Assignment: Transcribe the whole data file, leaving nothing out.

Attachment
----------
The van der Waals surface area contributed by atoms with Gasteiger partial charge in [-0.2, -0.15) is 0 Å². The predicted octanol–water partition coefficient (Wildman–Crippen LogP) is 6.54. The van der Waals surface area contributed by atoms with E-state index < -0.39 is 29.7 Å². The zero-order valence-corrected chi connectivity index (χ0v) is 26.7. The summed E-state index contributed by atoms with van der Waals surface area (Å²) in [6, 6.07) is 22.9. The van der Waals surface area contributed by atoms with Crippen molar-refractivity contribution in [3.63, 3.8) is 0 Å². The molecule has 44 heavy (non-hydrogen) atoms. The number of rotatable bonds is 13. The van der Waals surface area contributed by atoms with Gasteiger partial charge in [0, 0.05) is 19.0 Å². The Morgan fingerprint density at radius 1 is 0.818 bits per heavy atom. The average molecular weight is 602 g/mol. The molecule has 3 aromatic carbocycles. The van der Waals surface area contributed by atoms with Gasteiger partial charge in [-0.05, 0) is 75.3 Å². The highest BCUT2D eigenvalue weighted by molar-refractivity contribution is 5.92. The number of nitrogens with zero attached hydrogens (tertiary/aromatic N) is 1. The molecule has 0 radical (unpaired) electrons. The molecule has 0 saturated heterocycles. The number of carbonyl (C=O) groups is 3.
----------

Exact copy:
The van der Waals surface area contributed by atoms with Gasteiger partial charge in [-0.2, -0.15) is 0 Å². The predicted octanol–water partition coefficient (Wildman–Crippen LogP) is 6.54. The van der Waals surface area contributed by atoms with E-state index < -0.39 is 29.7 Å². The zero-order valence-corrected chi connectivity index (χ0v) is 26.7. The summed E-state index contributed by atoms with van der Waals surface area (Å²) in [6, 6.07) is 22.9. The van der Waals surface area contributed by atoms with Crippen molar-refractivity contribution in [3.63, 3.8) is 0 Å². The molecule has 44 heavy (non-hydrogen) atoms. The number of rotatable bonds is 13. The van der Waals surface area contributed by atoms with Gasteiger partial charge in [0, 0.05) is 19.0 Å². The Morgan fingerprint density at radius 1 is 0.818 bits per heavy atom. The average molecular weight is 602 g/mol. The molecule has 3 aromatic carbocycles. The van der Waals surface area contributed by atoms with Gasteiger partial charge in [-0.05, 0) is 75.3 Å². The highest BCUT2D eigenvalue weighted by molar-refractivity contribution is 5.92. The number of nitrogens with zero attached hydrogens (tertiary/aromatic N) is 1. The molecule has 0 radical (unpaired) electrons. The molecule has 0 saturated heterocycles. The number of carbonyl (C=O) groups is 3.